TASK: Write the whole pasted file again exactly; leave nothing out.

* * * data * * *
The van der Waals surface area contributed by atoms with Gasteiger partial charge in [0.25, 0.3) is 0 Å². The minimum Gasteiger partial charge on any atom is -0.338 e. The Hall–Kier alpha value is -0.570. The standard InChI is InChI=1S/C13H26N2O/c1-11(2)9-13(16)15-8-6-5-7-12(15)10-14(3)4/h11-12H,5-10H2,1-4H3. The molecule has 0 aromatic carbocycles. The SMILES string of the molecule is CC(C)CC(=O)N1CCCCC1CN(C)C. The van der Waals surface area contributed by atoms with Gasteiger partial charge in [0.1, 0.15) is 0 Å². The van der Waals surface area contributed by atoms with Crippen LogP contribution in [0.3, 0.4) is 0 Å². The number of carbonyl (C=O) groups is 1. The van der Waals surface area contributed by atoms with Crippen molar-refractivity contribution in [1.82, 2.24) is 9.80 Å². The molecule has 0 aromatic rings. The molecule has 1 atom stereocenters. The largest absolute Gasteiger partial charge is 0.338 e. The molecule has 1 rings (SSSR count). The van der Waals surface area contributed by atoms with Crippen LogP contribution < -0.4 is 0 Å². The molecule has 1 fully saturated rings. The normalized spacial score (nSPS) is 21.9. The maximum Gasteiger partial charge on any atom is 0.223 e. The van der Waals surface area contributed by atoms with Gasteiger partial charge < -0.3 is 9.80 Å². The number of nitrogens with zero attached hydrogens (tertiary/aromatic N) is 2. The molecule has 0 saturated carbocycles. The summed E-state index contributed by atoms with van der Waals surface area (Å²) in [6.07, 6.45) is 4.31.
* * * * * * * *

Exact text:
The van der Waals surface area contributed by atoms with Gasteiger partial charge in [0.25, 0.3) is 0 Å². The minimum Gasteiger partial charge on any atom is -0.338 e. The Hall–Kier alpha value is -0.570. The standard InChI is InChI=1S/C13H26N2O/c1-11(2)9-13(16)15-8-6-5-7-12(15)10-14(3)4/h11-12H,5-10H2,1-4H3. The molecule has 0 aromatic carbocycles. The SMILES string of the molecule is CC(C)CC(=O)N1CCCCC1CN(C)C. The van der Waals surface area contributed by atoms with Gasteiger partial charge in [0.1, 0.15) is 0 Å². The van der Waals surface area contributed by atoms with Crippen LogP contribution in [0.3, 0.4) is 0 Å². The number of carbonyl (C=O) groups is 1. The van der Waals surface area contributed by atoms with Crippen molar-refractivity contribution in [1.82, 2.24) is 9.80 Å². The molecule has 0 aromatic rings. The molecule has 1 atom stereocenters. The largest absolute Gasteiger partial charge is 0.338 e. The molecule has 1 rings (SSSR count). The van der Waals surface area contributed by atoms with Crippen LogP contribution < -0.4 is 0 Å². The molecule has 1 fully saturated rings. The normalized spacial score (nSPS) is 21.9. The maximum Gasteiger partial charge on any atom is 0.223 e. The van der Waals surface area contributed by atoms with Gasteiger partial charge < -0.3 is 9.80 Å². The number of nitrogens with zero attached hydrogens (tertiary/aromatic N) is 2. The molecule has 0 saturated carbocycles. The summed E-state index contributed by atoms with van der Waals surface area (Å²) in [6.07, 6.45) is 4.31.